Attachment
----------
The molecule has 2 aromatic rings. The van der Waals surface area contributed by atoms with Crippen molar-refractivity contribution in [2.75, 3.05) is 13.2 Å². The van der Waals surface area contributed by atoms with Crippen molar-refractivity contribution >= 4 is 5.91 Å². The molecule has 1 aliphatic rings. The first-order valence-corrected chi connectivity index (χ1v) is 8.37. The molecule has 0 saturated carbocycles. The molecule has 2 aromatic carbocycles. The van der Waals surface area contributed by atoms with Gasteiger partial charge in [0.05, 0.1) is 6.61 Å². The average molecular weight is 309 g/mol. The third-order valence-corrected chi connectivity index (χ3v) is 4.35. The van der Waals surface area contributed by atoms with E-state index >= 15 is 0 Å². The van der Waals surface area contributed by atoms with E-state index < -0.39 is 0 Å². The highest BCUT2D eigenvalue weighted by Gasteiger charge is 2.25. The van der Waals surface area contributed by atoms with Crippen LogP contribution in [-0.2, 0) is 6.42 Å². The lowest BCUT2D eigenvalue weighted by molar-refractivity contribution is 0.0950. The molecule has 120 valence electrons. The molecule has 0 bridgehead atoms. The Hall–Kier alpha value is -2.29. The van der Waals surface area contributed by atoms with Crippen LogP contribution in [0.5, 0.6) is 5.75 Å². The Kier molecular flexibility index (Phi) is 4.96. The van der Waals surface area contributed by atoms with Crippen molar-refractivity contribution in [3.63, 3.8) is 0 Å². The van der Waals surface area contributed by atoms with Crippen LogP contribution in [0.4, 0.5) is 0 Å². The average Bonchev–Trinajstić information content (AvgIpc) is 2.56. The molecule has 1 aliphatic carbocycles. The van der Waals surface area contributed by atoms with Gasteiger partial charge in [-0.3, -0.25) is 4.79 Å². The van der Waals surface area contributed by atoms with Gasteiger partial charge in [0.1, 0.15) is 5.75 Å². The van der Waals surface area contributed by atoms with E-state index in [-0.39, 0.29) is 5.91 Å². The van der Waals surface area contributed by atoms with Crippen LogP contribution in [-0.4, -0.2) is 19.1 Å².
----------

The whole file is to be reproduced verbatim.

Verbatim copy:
The molecule has 2 aromatic rings. The van der Waals surface area contributed by atoms with Crippen molar-refractivity contribution in [2.75, 3.05) is 13.2 Å². The van der Waals surface area contributed by atoms with Crippen molar-refractivity contribution >= 4 is 5.91 Å². The molecule has 1 aliphatic rings. The first-order valence-corrected chi connectivity index (χ1v) is 8.37. The molecule has 0 saturated carbocycles. The molecule has 2 aromatic carbocycles. The van der Waals surface area contributed by atoms with Gasteiger partial charge in [0.05, 0.1) is 6.61 Å². The average molecular weight is 309 g/mol. The third-order valence-corrected chi connectivity index (χ3v) is 4.35. The van der Waals surface area contributed by atoms with E-state index >= 15 is 0 Å². The van der Waals surface area contributed by atoms with E-state index < -0.39 is 0 Å². The highest BCUT2D eigenvalue weighted by Gasteiger charge is 2.25. The van der Waals surface area contributed by atoms with Crippen LogP contribution in [-0.2, 0) is 6.42 Å². The lowest BCUT2D eigenvalue weighted by molar-refractivity contribution is 0.0950. The molecule has 120 valence electrons. The molecule has 0 bridgehead atoms. The Hall–Kier alpha value is -2.29. The van der Waals surface area contributed by atoms with Crippen LogP contribution in [0.5, 0.6) is 5.75 Å². The Kier molecular flexibility index (Phi) is 4.96. The van der Waals surface area contributed by atoms with Crippen molar-refractivity contribution in [3.63, 3.8) is 0 Å². The van der Waals surface area contributed by atoms with Crippen LogP contribution in [0.4, 0.5) is 0 Å². The average Bonchev–Trinajstić information content (AvgIpc) is 2.56. The molecule has 1 aliphatic carbocycles. The van der Waals surface area contributed by atoms with Gasteiger partial charge in [-0.3, -0.25) is 4.79 Å². The van der Waals surface area contributed by atoms with Gasteiger partial charge in [0.1, 0.15) is 5.75 Å². The van der Waals surface area contributed by atoms with E-state index in [-0.39, 0.29) is 5.91 Å². The van der Waals surface area contributed by atoms with Crippen LogP contribution in [-0.4, -0.2) is 19.1 Å².